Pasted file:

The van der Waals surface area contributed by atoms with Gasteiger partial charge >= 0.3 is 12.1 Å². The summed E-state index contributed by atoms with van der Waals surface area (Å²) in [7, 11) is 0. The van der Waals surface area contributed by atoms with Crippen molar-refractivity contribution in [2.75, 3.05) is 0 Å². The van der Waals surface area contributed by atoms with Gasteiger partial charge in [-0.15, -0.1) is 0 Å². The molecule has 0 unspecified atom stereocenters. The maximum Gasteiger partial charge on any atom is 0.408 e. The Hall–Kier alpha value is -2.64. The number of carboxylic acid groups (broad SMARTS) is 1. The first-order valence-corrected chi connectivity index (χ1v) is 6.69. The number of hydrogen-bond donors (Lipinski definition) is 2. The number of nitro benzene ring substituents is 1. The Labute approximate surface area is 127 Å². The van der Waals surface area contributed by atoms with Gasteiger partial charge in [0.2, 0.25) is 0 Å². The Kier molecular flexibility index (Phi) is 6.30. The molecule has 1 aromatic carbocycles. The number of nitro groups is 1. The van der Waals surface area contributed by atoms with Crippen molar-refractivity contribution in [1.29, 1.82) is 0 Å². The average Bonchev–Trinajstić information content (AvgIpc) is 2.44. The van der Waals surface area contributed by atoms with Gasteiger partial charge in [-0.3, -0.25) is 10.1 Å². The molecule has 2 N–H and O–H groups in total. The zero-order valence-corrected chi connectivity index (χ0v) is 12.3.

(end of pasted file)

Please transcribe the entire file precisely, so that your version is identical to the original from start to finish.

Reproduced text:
The van der Waals surface area contributed by atoms with Gasteiger partial charge >= 0.3 is 12.1 Å². The summed E-state index contributed by atoms with van der Waals surface area (Å²) in [7, 11) is 0. The van der Waals surface area contributed by atoms with Crippen molar-refractivity contribution in [2.75, 3.05) is 0 Å². The van der Waals surface area contributed by atoms with Gasteiger partial charge in [-0.15, -0.1) is 0 Å². The molecule has 0 unspecified atom stereocenters. The maximum Gasteiger partial charge on any atom is 0.408 e. The Hall–Kier alpha value is -2.64. The number of carboxylic acid groups (broad SMARTS) is 1. The first-order valence-corrected chi connectivity index (χ1v) is 6.69. The number of hydrogen-bond donors (Lipinski definition) is 2. The number of nitro benzene ring substituents is 1. The Labute approximate surface area is 127 Å². The van der Waals surface area contributed by atoms with Gasteiger partial charge in [0.2, 0.25) is 0 Å². The Kier molecular flexibility index (Phi) is 6.30. The molecule has 1 aromatic carbocycles. The number of nitro groups is 1. The van der Waals surface area contributed by atoms with Crippen molar-refractivity contribution in [1.29, 1.82) is 0 Å². The average Bonchev–Trinajstić information content (AvgIpc) is 2.44. The van der Waals surface area contributed by atoms with Gasteiger partial charge in [-0.3, -0.25) is 10.1 Å². The molecule has 2 N–H and O–H groups in total. The zero-order valence-corrected chi connectivity index (χ0v) is 12.3.